Volunteer (Timothy) Christopher O’Sullivan


Volunteer (Timothy) Christopher O’Sullivan (aged about 29) of Cork Road, Midleton (Clonmult)

Date of incident: 20 Feb. 1921 (killed after surrender)

Sources: CE, 21, 22, 23, 24, 25 Feb. 1921; II, 24, 25 Feb. 1921; Military Inquests, WO 35/155A/53 (TNA); Seán O’Mahony Papers, MS 44,047/3 (NLI); Joseph Aherne’s WS 1367, 52-58 (BMH); Michael Kearney’s WS 1418, 21-23 (BMH); Patrick J. Whelan’s WS 1449, 51-58 (BMH); John P. O’Connell’s WS 1444, 15 (BMH); John Kelleher’s WS 1456, 23-24 (BMH); Patrick J. Higgins’s WS 1467, 3-7 (BMH); Diarmuid O’Leary’s WS 1589, 4-8 (BMH); Roll of Honour, Cork No. 1 Brigade (Cork Public Museum, Fitzgerald Park, Cork); Last Post (1976), 81; O’Neill (2006), 62, 96-100; Borgonovo (2007), 88; ‘The Irish Rebellion in the 6th Division Area’, Irish Sword, 27 (Spring 2010), 84-85, 143; Rebel Cork’s FS, 190-95; Sheehan (2011), 125; Midleton IRA Memorial, Main Street, Midleton; Cork No. 1 Brigade Memorial, Holy Rosary Cemetery, Midleton; Clonmult Ambush Site Memorial; Clonmult Village Memorial; http://midletonheritage.com/2015/12/11/few-families-suffered-as-we-did-war-of-independence-pension-files-associated-with-midleton/ (accessed 13 March 2016).    


Note: A member of B Company of the Fourth Battalion of the Cork No. 1 Brigade, Volunteer Christopher O’Sullivan was killed after surrendering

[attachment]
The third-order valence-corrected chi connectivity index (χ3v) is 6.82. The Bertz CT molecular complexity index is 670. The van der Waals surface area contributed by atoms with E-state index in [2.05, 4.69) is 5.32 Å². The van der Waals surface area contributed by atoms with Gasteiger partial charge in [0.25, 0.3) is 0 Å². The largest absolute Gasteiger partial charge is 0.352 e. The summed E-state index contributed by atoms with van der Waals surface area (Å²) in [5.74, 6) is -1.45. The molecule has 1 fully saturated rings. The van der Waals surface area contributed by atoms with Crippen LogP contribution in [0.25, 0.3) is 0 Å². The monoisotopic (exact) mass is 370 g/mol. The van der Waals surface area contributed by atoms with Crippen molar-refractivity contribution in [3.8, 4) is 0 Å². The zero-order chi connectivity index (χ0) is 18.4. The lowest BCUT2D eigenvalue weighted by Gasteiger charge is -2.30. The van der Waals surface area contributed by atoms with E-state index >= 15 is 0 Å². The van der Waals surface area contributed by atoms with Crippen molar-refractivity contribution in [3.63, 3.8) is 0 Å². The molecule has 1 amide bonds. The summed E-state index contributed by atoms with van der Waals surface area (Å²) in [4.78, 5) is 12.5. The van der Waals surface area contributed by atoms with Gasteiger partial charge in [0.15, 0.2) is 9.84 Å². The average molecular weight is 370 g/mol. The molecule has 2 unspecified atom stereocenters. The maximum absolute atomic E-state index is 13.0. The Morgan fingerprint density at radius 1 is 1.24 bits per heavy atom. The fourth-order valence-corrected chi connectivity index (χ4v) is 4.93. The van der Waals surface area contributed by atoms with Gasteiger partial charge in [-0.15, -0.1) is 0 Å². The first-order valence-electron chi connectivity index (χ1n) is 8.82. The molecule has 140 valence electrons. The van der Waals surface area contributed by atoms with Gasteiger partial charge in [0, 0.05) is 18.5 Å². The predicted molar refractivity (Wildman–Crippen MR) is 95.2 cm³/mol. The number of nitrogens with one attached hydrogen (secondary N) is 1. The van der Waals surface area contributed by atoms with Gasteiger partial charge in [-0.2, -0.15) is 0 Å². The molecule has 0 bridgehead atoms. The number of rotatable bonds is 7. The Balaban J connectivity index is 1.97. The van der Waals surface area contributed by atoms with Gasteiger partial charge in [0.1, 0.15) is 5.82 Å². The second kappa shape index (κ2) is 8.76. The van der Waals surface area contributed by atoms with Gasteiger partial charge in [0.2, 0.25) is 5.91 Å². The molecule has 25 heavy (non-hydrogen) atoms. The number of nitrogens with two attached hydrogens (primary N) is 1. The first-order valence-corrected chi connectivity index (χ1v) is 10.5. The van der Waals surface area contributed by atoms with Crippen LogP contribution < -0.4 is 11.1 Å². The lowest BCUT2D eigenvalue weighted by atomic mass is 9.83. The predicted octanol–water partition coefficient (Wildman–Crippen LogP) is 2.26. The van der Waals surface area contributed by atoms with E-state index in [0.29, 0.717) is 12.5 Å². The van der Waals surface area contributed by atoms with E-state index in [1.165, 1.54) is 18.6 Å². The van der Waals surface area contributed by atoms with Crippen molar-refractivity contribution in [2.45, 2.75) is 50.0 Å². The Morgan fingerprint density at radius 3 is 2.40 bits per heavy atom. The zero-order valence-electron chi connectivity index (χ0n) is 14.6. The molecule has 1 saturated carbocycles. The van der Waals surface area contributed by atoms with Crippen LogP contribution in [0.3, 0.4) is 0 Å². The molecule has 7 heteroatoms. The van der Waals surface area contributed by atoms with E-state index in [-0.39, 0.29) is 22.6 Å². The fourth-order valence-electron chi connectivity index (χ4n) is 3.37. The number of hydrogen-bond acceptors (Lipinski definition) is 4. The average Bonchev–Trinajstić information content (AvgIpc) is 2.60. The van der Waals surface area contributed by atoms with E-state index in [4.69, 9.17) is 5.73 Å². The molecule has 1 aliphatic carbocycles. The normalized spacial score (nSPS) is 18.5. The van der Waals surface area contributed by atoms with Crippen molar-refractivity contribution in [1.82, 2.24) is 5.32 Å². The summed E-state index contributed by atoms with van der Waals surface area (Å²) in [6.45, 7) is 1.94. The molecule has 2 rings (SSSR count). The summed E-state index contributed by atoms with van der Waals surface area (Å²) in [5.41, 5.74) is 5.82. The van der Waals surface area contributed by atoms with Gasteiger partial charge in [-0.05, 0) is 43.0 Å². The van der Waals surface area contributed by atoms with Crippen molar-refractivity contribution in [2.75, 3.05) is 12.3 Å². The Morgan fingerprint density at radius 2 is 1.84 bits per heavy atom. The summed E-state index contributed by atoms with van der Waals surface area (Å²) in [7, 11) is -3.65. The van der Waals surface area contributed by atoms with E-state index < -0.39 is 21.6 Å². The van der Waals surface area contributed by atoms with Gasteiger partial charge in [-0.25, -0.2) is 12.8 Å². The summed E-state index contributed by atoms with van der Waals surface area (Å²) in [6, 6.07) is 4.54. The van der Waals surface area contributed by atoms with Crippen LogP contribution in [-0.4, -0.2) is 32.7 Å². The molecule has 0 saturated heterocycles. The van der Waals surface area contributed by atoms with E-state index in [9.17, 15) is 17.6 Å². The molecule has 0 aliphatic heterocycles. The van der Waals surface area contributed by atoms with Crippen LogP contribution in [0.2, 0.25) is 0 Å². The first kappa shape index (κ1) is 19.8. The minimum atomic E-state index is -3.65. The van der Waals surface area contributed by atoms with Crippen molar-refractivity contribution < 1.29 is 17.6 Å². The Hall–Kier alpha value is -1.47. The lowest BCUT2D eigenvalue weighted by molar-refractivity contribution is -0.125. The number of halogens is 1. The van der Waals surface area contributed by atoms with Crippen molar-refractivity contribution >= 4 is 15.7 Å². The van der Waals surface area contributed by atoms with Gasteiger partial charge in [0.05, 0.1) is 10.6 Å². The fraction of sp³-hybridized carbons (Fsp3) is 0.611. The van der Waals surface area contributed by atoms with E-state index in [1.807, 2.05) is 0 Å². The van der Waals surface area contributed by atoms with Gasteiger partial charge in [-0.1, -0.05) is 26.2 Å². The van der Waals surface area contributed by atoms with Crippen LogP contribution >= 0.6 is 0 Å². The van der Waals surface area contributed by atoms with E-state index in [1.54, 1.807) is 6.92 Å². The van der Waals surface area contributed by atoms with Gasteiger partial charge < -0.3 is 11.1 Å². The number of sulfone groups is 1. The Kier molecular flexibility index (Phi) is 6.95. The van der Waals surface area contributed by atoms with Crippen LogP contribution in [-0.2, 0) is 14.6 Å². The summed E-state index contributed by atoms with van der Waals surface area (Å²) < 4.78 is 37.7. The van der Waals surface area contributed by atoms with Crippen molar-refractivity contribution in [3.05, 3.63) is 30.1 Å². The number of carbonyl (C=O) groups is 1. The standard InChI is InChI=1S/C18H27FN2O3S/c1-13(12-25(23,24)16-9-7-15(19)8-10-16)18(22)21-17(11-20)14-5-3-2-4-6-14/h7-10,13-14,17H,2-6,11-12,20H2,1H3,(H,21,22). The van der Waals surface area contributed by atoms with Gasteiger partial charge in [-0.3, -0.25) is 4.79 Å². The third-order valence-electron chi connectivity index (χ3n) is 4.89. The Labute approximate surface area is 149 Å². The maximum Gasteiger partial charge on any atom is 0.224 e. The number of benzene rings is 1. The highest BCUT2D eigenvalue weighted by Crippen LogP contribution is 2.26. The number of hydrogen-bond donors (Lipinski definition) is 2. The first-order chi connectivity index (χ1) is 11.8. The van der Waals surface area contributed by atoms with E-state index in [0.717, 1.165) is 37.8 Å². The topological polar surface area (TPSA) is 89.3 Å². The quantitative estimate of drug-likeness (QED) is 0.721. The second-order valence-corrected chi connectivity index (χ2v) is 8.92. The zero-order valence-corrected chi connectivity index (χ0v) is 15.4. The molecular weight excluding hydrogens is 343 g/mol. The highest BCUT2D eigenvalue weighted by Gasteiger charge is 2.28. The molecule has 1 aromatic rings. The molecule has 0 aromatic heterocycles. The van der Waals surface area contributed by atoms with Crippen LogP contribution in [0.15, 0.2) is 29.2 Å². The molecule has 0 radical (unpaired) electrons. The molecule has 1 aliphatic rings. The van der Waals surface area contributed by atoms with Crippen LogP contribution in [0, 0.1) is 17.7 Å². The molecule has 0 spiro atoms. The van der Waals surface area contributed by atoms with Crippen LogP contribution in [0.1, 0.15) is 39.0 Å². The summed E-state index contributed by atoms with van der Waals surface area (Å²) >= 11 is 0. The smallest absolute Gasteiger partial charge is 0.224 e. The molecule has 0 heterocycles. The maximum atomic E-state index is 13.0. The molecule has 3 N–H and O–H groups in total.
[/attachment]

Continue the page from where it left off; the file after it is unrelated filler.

at Clonmult. He was shot through the heart. He was one of at least three children (two sons and a daughter) of the widowed National Teacher Mary O’Sullivan of Town Parks in Midleton. He was buried in the Republican Plot of Holy Rosary Cemetery in Midleton.


Volunteer O’Sullivan had joined the British army at the outbreak of the Great War and had served for three years. After coming home from the war, he had joined the IRA and was attached to the Flying Column of the Fourth (Midleton) Battalion. He had been employed as a solicitor’s clerk in Midleton, and like his brother, who worked in the Midleton Post Office, he had contributed to his widowed mother’s maintenance. Even though he had not been working for some twelve months prior to his death, his mother claimed that his weekly payments of £1 continued until the Clonmult disaster. (She had been retired since 1915; her husband had been dead since 1901.) See Garda Sergeant A. Beirne to Chief Superintendent, Cork city, 22 Feb. 1924, and her ‘pension’ application, 30 Nov. 1923.


Volunteer O’Sullivan’s mother (who called him Timothy) was not cast into penury by the killing of her son. She enjoyed a pension of £75 per annum as a retired National School teacher. A surviving son contributed to her maintenance. In addition, she received £50 from the White Cross, as did other dependents or relatives of the Clonmult victims. Mary O’Sullivan also secured a gratuity of £50 from the Army Pensions Board. That award, however, came only after the initial denial of her claim for a dependent’s allowance ‘caused a good deal of surprise and was talked of all over the locality’. See William J. Barry to Ministry of Defence, 8 Oct. 1924. See http://midletonheritage.com/2015/12/11/few-families-suffered-as-we-did-war-of-independence-pension-files-associated-with-midleton/ (accessed 13 March 2016).   

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